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Students, faculty weigh in on Rutgers heating system

<p>Angel Zhang, a School of Arts and Sciences senior, said the heat could affect students’ focus.</p>

Angel Zhang, a School of Arts and Sciences senior, said the heat could affect students’ focus.

As winter approaches, heat has become a major issue on the campuses at Rutgers University. Feeling cold can cause problems for both student and faculty health such as catching a cold or a virus such as the flu or pneumonia. 

Michael Kornitas, the director of Sustainability and Energy at Rutgers, said the heating systems vary on each campus. The College Avenue campus as well as Cook and Douglass campuses have central heating plants powered by natural gas that can be adjusted by thermostats. Some buildings have individual boilers.

“There are some buildings that (have) what is called two-pipe systems in the buildings. Main valves within the building for cooling are closed off and main valves for heating are opened up,” Kornitas said.

Busch campus, Livingston campus and Rutgers Biomedical and Health Sciences buildings all have cogeneration and central heating plants, which also use natural gas, thermostats and, in some cases, individual boilers, Kornitas said. 

“Heating gets turned on in the fall about Oct. 15. This date changes based on individual building occupancy with a joint decision between building and facilities,” Kornitas said.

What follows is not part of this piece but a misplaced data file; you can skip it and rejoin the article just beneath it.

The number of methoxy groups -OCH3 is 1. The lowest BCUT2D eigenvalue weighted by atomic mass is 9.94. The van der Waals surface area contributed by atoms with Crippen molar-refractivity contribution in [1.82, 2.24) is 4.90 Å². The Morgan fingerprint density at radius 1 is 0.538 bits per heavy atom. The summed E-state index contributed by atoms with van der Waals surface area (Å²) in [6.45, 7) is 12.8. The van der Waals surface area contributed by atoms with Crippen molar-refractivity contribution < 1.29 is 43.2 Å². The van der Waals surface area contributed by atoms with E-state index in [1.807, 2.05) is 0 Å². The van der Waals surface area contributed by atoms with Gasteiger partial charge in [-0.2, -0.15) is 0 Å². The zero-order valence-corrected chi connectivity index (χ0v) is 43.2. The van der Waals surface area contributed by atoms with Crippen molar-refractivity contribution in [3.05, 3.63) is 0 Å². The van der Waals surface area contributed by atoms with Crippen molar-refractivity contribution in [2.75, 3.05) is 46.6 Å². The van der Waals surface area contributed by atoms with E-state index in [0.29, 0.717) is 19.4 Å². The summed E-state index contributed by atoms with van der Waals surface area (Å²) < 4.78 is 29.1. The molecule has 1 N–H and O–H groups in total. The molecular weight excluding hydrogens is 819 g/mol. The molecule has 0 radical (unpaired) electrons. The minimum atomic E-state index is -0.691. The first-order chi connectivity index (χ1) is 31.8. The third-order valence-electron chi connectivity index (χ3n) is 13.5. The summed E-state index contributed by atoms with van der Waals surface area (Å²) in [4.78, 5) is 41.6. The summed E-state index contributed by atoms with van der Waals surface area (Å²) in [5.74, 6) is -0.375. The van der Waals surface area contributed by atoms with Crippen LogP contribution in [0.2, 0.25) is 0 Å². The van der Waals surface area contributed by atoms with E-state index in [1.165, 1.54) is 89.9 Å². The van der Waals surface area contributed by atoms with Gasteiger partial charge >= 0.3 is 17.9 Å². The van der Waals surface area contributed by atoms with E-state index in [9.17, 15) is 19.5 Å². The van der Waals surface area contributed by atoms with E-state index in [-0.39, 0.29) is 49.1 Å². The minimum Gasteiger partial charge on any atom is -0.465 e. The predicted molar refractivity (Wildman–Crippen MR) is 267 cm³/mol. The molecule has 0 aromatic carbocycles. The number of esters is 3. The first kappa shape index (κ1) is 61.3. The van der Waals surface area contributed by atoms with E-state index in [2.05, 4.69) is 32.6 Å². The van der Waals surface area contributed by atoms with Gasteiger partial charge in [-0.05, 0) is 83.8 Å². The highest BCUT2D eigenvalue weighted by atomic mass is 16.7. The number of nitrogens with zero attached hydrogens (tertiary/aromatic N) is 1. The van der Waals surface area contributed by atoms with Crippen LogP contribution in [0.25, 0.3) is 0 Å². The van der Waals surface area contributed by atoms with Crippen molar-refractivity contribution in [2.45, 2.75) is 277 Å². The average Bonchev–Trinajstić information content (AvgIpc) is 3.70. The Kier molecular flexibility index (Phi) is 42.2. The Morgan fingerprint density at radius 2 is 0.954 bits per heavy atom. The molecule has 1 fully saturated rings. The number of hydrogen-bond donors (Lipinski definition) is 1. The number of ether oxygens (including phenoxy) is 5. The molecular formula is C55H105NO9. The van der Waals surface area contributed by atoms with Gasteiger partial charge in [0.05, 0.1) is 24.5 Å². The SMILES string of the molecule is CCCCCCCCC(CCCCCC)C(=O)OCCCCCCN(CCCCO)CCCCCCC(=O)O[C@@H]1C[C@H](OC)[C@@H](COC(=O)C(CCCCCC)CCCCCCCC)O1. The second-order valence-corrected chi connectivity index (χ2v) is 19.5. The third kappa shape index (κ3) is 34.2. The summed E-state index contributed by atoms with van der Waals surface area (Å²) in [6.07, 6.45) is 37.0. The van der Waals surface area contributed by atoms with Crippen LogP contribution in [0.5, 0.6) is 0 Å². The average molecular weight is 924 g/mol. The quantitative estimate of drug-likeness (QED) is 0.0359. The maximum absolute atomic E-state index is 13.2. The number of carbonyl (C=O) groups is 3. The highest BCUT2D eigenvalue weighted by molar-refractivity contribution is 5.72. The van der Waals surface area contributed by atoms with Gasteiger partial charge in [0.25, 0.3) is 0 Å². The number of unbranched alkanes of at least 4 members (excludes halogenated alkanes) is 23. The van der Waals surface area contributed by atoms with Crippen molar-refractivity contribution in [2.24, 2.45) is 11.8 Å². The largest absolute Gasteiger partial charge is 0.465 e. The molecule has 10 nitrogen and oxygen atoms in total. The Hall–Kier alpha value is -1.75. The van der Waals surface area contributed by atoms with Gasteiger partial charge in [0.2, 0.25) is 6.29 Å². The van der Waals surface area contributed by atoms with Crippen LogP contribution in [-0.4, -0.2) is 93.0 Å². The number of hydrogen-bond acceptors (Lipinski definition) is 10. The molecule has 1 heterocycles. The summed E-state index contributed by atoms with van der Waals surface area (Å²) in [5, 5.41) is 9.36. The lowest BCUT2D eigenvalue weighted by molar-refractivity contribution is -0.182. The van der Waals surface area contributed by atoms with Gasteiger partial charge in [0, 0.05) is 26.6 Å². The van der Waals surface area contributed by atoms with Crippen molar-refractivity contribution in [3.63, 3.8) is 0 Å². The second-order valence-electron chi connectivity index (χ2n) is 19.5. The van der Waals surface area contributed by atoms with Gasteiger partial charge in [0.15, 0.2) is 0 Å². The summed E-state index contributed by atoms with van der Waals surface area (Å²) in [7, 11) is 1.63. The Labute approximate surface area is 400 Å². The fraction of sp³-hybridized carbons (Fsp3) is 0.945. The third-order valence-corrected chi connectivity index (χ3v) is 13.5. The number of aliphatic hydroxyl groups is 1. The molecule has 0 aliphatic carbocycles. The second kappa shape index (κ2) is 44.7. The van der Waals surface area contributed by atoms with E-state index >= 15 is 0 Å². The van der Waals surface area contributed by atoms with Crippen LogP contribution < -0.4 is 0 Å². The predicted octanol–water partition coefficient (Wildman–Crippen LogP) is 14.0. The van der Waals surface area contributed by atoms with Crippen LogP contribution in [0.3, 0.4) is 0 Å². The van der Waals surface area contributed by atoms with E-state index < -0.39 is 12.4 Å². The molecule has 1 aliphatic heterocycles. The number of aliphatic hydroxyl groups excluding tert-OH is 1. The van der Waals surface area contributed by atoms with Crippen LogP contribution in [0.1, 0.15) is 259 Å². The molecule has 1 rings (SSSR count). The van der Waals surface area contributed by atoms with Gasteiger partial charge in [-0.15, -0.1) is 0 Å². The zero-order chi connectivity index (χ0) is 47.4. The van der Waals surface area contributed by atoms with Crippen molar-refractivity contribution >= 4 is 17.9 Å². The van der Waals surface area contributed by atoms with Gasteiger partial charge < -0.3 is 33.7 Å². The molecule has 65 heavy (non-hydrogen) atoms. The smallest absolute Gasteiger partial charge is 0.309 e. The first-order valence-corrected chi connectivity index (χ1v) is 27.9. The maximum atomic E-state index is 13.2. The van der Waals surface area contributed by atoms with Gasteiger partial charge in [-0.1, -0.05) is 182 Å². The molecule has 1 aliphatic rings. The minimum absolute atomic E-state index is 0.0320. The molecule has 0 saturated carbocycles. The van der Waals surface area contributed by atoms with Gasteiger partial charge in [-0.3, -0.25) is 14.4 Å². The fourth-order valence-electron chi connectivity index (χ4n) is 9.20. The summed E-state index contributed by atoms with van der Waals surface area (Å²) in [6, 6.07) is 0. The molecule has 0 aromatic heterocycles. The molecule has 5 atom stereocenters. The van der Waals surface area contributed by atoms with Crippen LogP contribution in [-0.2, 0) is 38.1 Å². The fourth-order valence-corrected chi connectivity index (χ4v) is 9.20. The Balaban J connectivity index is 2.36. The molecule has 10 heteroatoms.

Angel Zhang, a School of Arts and Sciences senior, said the heating system does not always allow students to adjust it based on their preferences. 

“I feel like the heat in (residence halls) where you can’t change it or there’s no thermostat usually (is) way too high, and it can feel suffocating sometimes (due to) how hot it is,” Zhang said. “I definitely think temperature can affect student productivity because if it’s too hot or too cold, students may find it too hard to concentrate and focus. They won’t be able to work to their full potential.” 

Trevor Shu, a School of Arts and Sciences junior, said he has not had trouble with the heating in his residence hall.

“I think the heat is managed fairly well. Most of my friends don't really seem to have issues with the heating, whether it be too hot or too cold,” Shu said. “In my own experience, most of my roommates have preferred to keep the room on the cooler side so I've never really had any personal issues with the heating as I like the temperatures a little colder."

Shu said the climate of the residence halls can change how a student performs academically. 

“The external environment can introduce different stressors based upon the ambient temperature and lead to lower productivity,” Shu said. 

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